Wildflowers of the Adirondacks:
Purple Trillium (Trillium erectum)
Purple Trillium (Trillium erectum) is a perennial wildflower with deep red, three-petaled flowers growing above three large green whorled leaves. It blooms in spring in the Adirondack Mountains of upstate New York. It is a member of the lily family. Its genus name (Trillium) is derived from the Latin word for "three," a reference to the fact that the floral parts of the plant occur in threes (three leaves, three petals, three sepals). The species name (erectum) is a reference to the plant's erect habit.
Purple Trillium is known by a wide variety of common names:
- Purple Trillium is also known as Stinking Benjamin, Illscented Trillium, Illscented Wakerobin, Stinking Willie, Wet Dog Trillium, and Wet Dog Wakerobin. These names are a reference to the fact that the flowers have an unpleasant, fetid scent which attracts flesh flies, carrion beetles, and similar insects to act as pollinators.
- The plant has also been referred to by names which evoke its purported medicinal uses as an aid to childbirth, including Bethroot, Bettroot, Birthroot, Birthwort, Indian Balm, Squaw Flower, and Squaw Root.
- Other common names include Red Trillium, Red Benjamin, Purple Wakerobin, Red Wakerobin, Wakerobin, and Wake-robin. These latter names apparently relate to the red color of the petals (a reference to the red breast of the American Robin), as well as the plant's spring blooming schedule, which coincides roughly with the return of robins to northeastern areas.
Identification of Purple Trillium
Purple Trilliums are perennial wildflowers that grow from 6 to 20 inches high, with a single central stem and three widely spreading leaves. The stems are light to purplish green and smooth (hairless).
The Purple Trillium has three whorled leaves per node. The unstalked leaves arise from the base of the flower stalk. The leaves are two to six inches long, hairless and roughly diamond in shape. The edges are smooth (no teeth). The leaves have a network of veins; the primary veins are parallel while the secondary veins form an interlacing network.
The flowers of the Purple Trillium are about two to three inches wide, with purple or maroon petals, three light green to greenish maroon sepals, and six stamens. The flowers grow on a short erect or curved stalk, standing about 1-4 inches above the leaves of the plant. The petals are lance-shaped and free from hair. The sepals are a bit smaller and narrower. The stamens have anthers with light gray to yellowish pollen. Although the usual flower color is dark reddish-purple, occasionally light yellow, greenish, pink, or white flowers may be seen.
In the Adirondacks, Purple Trilliums usually begin blooming in early May. Purple Trilliums in bloom can generally be seen in the Trilakes area to about the end of May or very early June. A tally of flowering dates for the upland Adirondack areas compiled by Michael Kudish, based on data collected from the early seventies to the early nineties, lists the earliest bud date as 19 April, the median bud date as 26 April, and the latest bud date as 5 May. He lists the earliest full flower date as 30 April, the median full flower date as 12 May, and the latest full flower date as 7 June.
The petals wither in about 2-3 weeks, leaving a fleshy, berry-like fruit with three lobules. The capsule changes from green to red or purple and eventually drops from the plant.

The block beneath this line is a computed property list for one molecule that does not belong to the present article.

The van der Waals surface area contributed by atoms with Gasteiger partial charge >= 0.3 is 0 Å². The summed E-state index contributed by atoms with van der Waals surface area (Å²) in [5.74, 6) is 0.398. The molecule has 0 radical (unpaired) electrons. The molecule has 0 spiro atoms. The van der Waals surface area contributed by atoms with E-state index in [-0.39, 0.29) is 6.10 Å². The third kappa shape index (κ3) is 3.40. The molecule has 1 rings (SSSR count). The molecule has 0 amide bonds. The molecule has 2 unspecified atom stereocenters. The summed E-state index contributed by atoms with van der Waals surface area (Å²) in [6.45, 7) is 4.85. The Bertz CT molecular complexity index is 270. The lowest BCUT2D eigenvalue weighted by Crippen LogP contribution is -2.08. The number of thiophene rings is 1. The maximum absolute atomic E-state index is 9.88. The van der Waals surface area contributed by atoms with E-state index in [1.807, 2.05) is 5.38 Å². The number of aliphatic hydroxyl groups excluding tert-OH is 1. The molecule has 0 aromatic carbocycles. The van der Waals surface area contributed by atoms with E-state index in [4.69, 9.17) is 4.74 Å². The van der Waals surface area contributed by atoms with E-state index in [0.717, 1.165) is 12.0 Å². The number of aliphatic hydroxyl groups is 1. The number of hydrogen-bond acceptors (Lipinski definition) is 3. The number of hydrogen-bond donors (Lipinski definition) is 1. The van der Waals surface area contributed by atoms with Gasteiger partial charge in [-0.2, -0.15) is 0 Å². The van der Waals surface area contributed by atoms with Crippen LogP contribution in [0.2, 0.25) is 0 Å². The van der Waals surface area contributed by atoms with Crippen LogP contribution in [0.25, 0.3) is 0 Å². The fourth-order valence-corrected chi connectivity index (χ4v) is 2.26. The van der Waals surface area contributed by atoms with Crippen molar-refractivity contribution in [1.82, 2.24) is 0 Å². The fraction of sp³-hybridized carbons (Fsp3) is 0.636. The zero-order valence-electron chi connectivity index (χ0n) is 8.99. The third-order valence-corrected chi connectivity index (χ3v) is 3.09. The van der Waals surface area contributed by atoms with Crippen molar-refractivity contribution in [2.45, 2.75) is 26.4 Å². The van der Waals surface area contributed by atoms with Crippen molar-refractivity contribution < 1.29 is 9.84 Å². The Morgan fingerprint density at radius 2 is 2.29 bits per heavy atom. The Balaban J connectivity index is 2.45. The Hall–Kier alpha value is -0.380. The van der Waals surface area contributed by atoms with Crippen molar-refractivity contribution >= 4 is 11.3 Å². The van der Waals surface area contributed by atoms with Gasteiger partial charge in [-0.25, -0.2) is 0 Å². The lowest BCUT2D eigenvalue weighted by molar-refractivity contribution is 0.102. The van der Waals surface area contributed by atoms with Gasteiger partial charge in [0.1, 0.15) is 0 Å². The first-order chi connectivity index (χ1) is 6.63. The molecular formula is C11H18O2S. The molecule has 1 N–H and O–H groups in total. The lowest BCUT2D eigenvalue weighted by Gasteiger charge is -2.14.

Uses of Purple Trillium
Native American groups used the root of Purple Trillium as an aid to childbirth . (An alternate name for the plant, "Bethroot," is a corruption of the term "birth root.") The whole plant was made into a poultice used to treat tumors, inflammation, and ulcers. Purple Trillium was also used as a remedy for coughs and ulcers.
Edible uses of the plant are limited. Some sources recommend using the leaves (gathered before the appearance of the flowers) as an addition to salads or as a cooked vegetable. The berries and roots are inedible and are said to be poisonous.
Wildlife Value of Purple Trillium
The wildlife value of Purple Trillium is limited. The larvae of several moth species have been observed feeding on the leaves. Birds and mammals (such as the White-tailed Deer) are said to browse on the leaves or eat the berries, but the plant does not form a substantial part of their diets.
Distribution of Purple Trillium
The Purple Trillium is native to the east and northeastern areas of North America. The plant is found from Manitoba, Canada, east to Nova Scotia, south to Georgia and Alabama, and north to Illinois and Michigan. Purple Trillium is listed as Endangered in Illinois, Threatened in Rhode Island, and Exploitably Vulnerable in New York State.
In New York State, Purple Trillium can be found in almost all counties. It occurs in all counties within the Adirondack Park Blue Line.
Habitat of Purple Trillium
Purple Trilliums grow in rich woodland, in damp shady woods. It is shade-tolerant. This species is common in the Adirondacks, where it grows to an altitude of about 3500 feet. It is often found under deciduous trees in northern hardwood forests, but it is also commonly seen in mixed wood forests. Purple Trilliums are found in several ecological communities in the Adirondack Mountains, including Maple-Basswood Rich Mesic Forest, Hemlock-Northern Hardwood Forest, Beech-Maple Mesic Forest.
You can find this plant along sections of virtually all trails covered here. In mixed wood habitats, look for Purple Trilliums growing under Sugar Maple, Red Maple, Yellow Birch, and Eastern Hemlock. Striped Maple is often prominent as a mid-story tree, with Hobblebush at lower levels. Other wildflowers growing near Purple Trilliums include Canada Mayflower, Indian Cucumber Root, Foamflower, and Twisted Stalk. Birds found in this habitat include Blue-headed Vireo, Black-throated Green Warbler, and Blackburnian Warbler.
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